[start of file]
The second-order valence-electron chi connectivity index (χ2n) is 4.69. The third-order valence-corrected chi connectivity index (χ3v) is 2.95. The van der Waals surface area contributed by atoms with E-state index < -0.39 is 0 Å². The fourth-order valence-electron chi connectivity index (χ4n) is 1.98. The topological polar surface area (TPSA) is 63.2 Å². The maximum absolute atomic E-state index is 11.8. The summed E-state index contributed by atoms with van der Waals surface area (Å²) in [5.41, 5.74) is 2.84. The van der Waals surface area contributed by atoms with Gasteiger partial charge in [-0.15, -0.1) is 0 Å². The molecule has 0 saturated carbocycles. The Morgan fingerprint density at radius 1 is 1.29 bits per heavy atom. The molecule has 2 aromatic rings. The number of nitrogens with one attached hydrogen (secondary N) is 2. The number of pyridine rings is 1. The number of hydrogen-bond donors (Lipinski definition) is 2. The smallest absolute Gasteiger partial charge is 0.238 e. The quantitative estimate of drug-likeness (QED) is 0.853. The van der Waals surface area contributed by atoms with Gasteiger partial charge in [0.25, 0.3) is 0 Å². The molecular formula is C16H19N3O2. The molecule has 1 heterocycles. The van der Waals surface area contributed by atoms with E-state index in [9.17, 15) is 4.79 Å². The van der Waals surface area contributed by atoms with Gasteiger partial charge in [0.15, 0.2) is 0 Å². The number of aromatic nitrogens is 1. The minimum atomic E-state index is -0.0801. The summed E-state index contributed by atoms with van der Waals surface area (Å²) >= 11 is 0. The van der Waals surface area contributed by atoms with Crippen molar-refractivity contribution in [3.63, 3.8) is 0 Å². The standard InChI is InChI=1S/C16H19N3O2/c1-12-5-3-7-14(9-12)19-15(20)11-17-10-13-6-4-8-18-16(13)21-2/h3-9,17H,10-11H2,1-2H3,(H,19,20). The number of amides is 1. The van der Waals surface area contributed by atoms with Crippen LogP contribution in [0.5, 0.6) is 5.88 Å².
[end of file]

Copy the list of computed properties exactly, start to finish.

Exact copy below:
The second-order valence-electron chi connectivity index (χ2n) is 4.69. The third-order valence-corrected chi connectivity index (χ3v) is 2.95. The van der Waals surface area contributed by atoms with E-state index < -0.39 is 0 Å². The fourth-order valence-electron chi connectivity index (χ4n) is 1.98. The topological polar surface area (TPSA) is 63.2 Å². The maximum absolute atomic E-state index is 11.8. The summed E-state index contributed by atoms with van der Waals surface area (Å²) in [5.41, 5.74) is 2.84. The van der Waals surface area contributed by atoms with Gasteiger partial charge in [-0.15, -0.1) is 0 Å². The molecule has 0 saturated carbocycles. The Morgan fingerprint density at radius 1 is 1.29 bits per heavy atom. The molecule has 2 aromatic rings. The number of nitrogens with one attached hydrogen (secondary N) is 2. The number of pyridine rings is 1. The number of hydrogen-bond donors (Lipinski definition) is 2. The smallest absolute Gasteiger partial charge is 0.238 e. The quantitative estimate of drug-likeness (QED) is 0.853. The van der Waals surface area contributed by atoms with Gasteiger partial charge in [0.25, 0.3) is 0 Å². The molecular formula is C16H19N3O2. The molecule has 1 heterocycles. The van der Waals surface area contributed by atoms with E-state index in [9.17, 15) is 4.79 Å². The van der Waals surface area contributed by atoms with Gasteiger partial charge in [0.15, 0.2) is 0 Å². The number of aromatic nitrogens is 1. The minimum atomic E-state index is -0.0801. The summed E-state index contributed by atoms with van der Waals surface area (Å²) >= 11 is 0. The van der Waals surface area contributed by atoms with Crippen molar-refractivity contribution in [3.63, 3.8) is 0 Å². The standard InChI is InChI=1S/C16H19N3O2/c1-12-5-3-7-14(9-12)19-15(20)11-17-10-13-6-4-8-18-16(13)21-2/h3-9,17H,10-11H2,1-2H3,(H,19,20). The number of amides is 1. The van der Waals surface area contributed by atoms with Crippen LogP contribution in [0.5, 0.6) is 5.88 Å².